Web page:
Lowes receives change for Tarpon Springs store listen04/08/08 SeÃ¡n Kinane
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Pinellas County Commissioners today disregarded the recommendations of their staff and the staff of the Pinellas Planning Council (PPC) by unanimously approving a change in the countyâ€™s land use plan.
The amendment will allow construction of a Loweâ€™s big box hardware store on property previously zoned for industry on U.S. 19 in Tarpon Springs. Loweâ€™s will be required to spend about $4-million on traffic changes on the site.
David Healy, executive director of the PPC, told Commissioners that Loweâ€™s would add a traffic light on U.S. 19 and reroute roads through wetlands on the property.
While the staff of the PPC recommended against the land use change, the PPC members voted 6-5 to support it in their meeting last month. The amendment will change the zoning from Industrial Limited to Commercial General.
Several County Commissioners said they were reluctant to give up any industrial lands because of their potential value for high wage jobs. Currently Tarpon Springs industries have difficulty getting their tractor trailers to and from U.S. 19, but the traffic changes Loweâ€™s would make on the property could help all industry in the city, according to Renee Vincent, planning and zoning director for Tarpon Springs.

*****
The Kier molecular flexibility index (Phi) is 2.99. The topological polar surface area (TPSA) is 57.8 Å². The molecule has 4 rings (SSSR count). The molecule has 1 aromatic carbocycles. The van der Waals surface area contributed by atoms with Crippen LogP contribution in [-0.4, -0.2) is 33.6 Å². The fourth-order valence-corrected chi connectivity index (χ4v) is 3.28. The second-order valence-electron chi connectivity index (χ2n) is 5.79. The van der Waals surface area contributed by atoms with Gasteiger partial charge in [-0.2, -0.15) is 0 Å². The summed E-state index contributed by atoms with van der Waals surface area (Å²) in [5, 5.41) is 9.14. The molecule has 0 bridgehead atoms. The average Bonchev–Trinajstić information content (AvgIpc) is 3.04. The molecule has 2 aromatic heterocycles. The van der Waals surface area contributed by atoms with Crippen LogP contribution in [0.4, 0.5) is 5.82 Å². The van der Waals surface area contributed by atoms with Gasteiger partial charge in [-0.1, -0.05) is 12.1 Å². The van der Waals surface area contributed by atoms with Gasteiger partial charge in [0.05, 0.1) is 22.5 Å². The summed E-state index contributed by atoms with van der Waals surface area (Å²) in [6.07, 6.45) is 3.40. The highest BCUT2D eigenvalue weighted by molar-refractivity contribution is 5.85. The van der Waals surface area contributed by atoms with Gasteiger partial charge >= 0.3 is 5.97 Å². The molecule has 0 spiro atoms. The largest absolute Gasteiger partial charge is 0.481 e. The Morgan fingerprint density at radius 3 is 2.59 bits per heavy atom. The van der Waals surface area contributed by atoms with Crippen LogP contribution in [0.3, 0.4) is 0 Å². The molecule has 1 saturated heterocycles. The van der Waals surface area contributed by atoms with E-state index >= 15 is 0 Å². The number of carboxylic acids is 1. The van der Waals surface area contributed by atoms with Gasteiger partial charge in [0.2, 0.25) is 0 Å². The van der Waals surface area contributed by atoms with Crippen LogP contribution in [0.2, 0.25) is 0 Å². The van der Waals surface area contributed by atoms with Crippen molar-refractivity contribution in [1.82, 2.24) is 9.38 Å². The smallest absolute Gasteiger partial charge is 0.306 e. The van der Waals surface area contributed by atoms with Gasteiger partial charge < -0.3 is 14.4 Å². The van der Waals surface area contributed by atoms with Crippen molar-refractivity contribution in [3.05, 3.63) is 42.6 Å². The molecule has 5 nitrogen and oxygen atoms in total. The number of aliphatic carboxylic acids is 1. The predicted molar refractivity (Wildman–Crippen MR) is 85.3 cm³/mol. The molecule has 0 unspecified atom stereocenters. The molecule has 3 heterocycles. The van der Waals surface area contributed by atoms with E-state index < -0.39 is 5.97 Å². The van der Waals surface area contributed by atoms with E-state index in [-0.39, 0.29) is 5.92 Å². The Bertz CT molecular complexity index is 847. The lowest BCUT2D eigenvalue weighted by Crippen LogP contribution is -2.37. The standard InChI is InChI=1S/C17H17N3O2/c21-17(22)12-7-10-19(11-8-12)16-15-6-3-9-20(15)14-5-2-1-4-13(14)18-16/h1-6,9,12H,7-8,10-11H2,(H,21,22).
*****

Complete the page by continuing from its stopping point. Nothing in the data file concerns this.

Adding a traffic light would change the traffic rating of that stretch of U.S. 19 from the best rating, an A, to the worst, an F. Many of the commissioners and city representatives said this amendment to the Adopted Countywide Future Land Use Plan would be a one-time exception. But before he voted for the land use change, Commission Chair Robert Stewart warned that it would instead set a precedent.
Before she voted to support the land use change, County Commissioner Susan Latvala questioned whether allowing the Loweâ€™s development was not just a trade-off for the county to receive a desired street and traffic light.
A controversial proposed Wal-Mart in Tarpon Springs along the Anclote River may or may not get approved. If it does, Wal-Mart has to contribute $175,000 to add the traffic light in front of the proposed Lowes. But if the Wal-Mart development does not get approved, then Lowes is responsible for funding the light.
Brian Smith, the countyâ€™s planning director, said changing from the zoning would greatly increase traffic in the area.
Steve Henry is with Lynx and Associates, the traffic engineers and civil engineers hired by the developers for the project. Henry disputed the countyâ€™s traffic numbers.
No members of the public spoke against the zoning change of this 13-acre parcel, only county employees. A total of 2.2 acres of the site would remain zoned industrial. That is where the ACME sponge business is located and plans to expand operations.